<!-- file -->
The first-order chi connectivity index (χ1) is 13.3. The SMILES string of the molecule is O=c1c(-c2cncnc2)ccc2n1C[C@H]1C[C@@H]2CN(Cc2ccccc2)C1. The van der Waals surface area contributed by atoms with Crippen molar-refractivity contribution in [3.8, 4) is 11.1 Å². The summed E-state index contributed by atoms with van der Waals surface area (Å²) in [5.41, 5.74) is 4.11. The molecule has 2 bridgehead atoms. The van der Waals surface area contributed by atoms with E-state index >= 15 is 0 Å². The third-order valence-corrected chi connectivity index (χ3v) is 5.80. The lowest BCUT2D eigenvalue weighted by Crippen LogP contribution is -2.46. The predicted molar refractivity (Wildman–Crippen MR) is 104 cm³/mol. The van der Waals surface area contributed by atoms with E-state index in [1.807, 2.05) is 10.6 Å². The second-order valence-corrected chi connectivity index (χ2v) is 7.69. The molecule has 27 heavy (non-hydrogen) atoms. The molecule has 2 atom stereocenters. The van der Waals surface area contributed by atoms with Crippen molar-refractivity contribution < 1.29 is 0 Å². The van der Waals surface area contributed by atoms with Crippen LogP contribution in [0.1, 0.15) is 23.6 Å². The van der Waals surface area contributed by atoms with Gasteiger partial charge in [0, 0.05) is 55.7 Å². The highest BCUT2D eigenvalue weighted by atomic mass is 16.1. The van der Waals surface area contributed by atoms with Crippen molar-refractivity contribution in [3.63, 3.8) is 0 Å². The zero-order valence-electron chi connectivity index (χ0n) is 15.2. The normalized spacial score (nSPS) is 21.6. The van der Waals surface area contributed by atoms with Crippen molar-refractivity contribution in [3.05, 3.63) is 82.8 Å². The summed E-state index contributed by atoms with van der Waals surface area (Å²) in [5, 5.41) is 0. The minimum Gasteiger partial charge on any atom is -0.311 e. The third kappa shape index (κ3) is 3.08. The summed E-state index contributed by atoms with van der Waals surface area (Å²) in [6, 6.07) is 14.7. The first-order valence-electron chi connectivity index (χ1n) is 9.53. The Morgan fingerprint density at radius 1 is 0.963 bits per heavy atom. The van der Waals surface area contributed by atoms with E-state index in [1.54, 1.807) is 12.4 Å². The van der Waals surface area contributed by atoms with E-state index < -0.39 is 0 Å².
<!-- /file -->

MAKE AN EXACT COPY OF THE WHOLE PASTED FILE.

The first-order chi connectivity index (χ1) is 13.3. The SMILES string of the molecule is O=c1c(-c2cncnc2)ccc2n1C[C@H]1C[C@@H]2CN(Cc2ccccc2)C1. The van der Waals surface area contributed by atoms with Crippen molar-refractivity contribution in [3.8, 4) is 11.1 Å². The summed E-state index contributed by atoms with van der Waals surface area (Å²) in [5.41, 5.74) is 4.11. The molecule has 2 bridgehead atoms. The van der Waals surface area contributed by atoms with E-state index >= 15 is 0 Å². The third-order valence-corrected chi connectivity index (χ3v) is 5.80. The lowest BCUT2D eigenvalue weighted by Crippen LogP contribution is -2.46. The predicted molar refractivity (Wildman–Crippen MR) is 104 cm³/mol. The van der Waals surface area contributed by atoms with E-state index in [1.807, 2.05) is 10.6 Å². The second-order valence-corrected chi connectivity index (χ2v) is 7.69. The molecule has 27 heavy (non-hydrogen) atoms. The molecule has 2 atom stereocenters. The van der Waals surface area contributed by atoms with Crippen molar-refractivity contribution < 1.29 is 0 Å². The van der Waals surface area contributed by atoms with Crippen LogP contribution in [0.1, 0.15) is 23.6 Å². The van der Waals surface area contributed by atoms with Gasteiger partial charge in [0, 0.05) is 55.7 Å². The highest BCUT2D eigenvalue weighted by atomic mass is 16.1. The van der Waals surface area contributed by atoms with Crippen molar-refractivity contribution in [3.63, 3.8) is 0 Å². The zero-order valence-electron chi connectivity index (χ0n) is 15.2. The normalized spacial score (nSPS) is 21.6. The van der Waals surface area contributed by atoms with Crippen molar-refractivity contribution in [3.05, 3.63) is 82.8 Å². The summed E-state index contributed by atoms with van der Waals surface area (Å²) in [5, 5.41) is 0. The minimum Gasteiger partial charge on any atom is -0.311 e. The third kappa shape index (κ3) is 3.08. The summed E-state index contributed by atoms with van der Waals surface area (Å²) in [6, 6.07) is 14.7. The first-order valence-electron chi connectivity index (χ1n) is 9.53. The Morgan fingerprint density at radius 1 is 0.963 bits per heavy atom. The van der Waals surface area contributed by atoms with E-state index in [1.54, 1.807) is 12.4 Å². The van der Waals surface area contributed by atoms with E-state index < -0.39 is 0 Å².